Studies invariably show that customer experience transformation provides a good return on investment. In fact, across sectors, McKinsey estimate that organisations offering exceptional customer experiences can exceed the gross margins of their competitors by 26%. But what makes a good customer experience? And what is the barometer for it?
Despite often having the good intentions to transform customer experience, finding the best answers to these questions can be a struggle for many organisations. In this, the final instalment of a series of posts, find out why you need to look through the eyes of the customer in order to transform your customer experience, and 5 ways to do this.
An outstanding customer experience (CX) strategy is more than just optimising products or services, but rather ensuring customer interactions function seamlessly and journeys are simple, efficient and easy to understand.
Organisations are increasingly recognising the benefits of customer-centric strategies, including increased revenue, reduced costs and stronger customer loyalty. However, an often overlooked element of CX strategies is the importance of engaging the whole organisation, from the boardroom to support functions, from managers to front line staff. For customers to see a difference in the journey you’re offering them, it is important that all facets of an organisation are pulling in the same CX-centric direction.
If you’re looking at external customer experience transformation, you could be forgiven for focusing on the specific interactions a customer has with your business. On the face of it, improving your contact centre interactions, for example, would appear to have a greater impact on your customer experience than ensuring that the back office is optimised.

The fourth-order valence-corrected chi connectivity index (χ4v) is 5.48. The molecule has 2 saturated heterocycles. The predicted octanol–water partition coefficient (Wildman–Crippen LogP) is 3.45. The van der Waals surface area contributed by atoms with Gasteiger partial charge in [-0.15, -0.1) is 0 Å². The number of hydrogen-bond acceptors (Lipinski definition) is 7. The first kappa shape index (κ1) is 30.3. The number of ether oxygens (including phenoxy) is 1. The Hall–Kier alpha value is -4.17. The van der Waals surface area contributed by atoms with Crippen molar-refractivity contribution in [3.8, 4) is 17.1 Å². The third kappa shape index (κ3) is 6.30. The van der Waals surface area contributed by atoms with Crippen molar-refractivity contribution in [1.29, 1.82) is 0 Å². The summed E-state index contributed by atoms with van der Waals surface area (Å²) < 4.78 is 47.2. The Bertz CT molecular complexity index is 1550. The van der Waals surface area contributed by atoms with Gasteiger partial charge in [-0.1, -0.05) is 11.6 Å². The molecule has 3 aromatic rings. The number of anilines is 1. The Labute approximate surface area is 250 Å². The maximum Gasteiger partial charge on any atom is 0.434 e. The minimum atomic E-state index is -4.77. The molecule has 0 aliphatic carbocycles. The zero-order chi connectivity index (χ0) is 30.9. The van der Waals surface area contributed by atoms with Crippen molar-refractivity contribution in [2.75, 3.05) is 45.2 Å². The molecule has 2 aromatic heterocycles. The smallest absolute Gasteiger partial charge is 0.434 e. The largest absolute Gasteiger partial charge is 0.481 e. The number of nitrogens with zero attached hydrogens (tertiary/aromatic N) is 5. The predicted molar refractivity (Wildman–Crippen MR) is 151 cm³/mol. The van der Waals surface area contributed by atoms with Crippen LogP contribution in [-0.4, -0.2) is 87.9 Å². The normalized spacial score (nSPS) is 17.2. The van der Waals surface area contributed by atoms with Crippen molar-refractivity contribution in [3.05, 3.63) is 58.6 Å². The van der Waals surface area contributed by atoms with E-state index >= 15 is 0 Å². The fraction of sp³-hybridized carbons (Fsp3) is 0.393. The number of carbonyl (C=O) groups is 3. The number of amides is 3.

However, devoting attention to internal processes and structure is equally important. Here’s what you need to do internally to optimise your external CX strategies.
1. Ensure aims and values permeate the whole organisation
If your company culture itself doesn’t recognise the importance of satisfying customer expectations, then your goal to improve CX is doomed to failure.
Your senior executives have a key role to play in instilling customer-centric values throughout the organisation. A shift at the top is important if a cultural change is to trickle all the way through to your front-line staff.
Without this high-level commitment, there is little impetus for management teams to promote the new culture and, as a result, staff are not encouraged to apply it to their daily roles and customer interactions.
In order to ensure those aims and values permeate the whole organisation, you need to be clear internally on why a CX strategy is important and what you want to achieve.
Appointing sponsors or champions who meet regularly to discuss the success of your initiatives and reinforce the new purpose within their teams can help your customer experience transformation bed-in within the organisation, especially if these people span a range of different departments.
Equally, being ‘customer-centric’ must be more than just a tagline. You should ensure that the new customer-centric aims and values form part of the decision-making process at every level.
For example, although your HR team don’t play a significant role in your customer journeys, they determine the people your customers interact with and so it’s vital that they hire the right calibre of staff. To achieve this, they must be fully onboard with your CX strategy.
The appointment of ‘customer happiness directors’ in some companies shows that the importance of customer experience is being recognised. However, it’s only when this is supported by internal behaviour changes that your customers will notice in an enhanced experience. Without communicating your CX vision, employees can easily venture off track and focus on tasks which aren’t critical to what you’re trying to achieve.
2. Engage your employees
Richard Branson famously claimed that customers come second at Virgin. The rationale behind this is that if you look after your employees, they’ll look after your customers. After all, an unengaged workforce is unlikely to go the extra mile to help a customer. In principle, this seems straightforward, but identifying what motivates your employees can be a challenging task.
Just as different customers want different things from their experience, not all employees will be motivated in the same way. It’s therefore important that organisations approach employee engagement from multiple angles and identify several strategies to implement.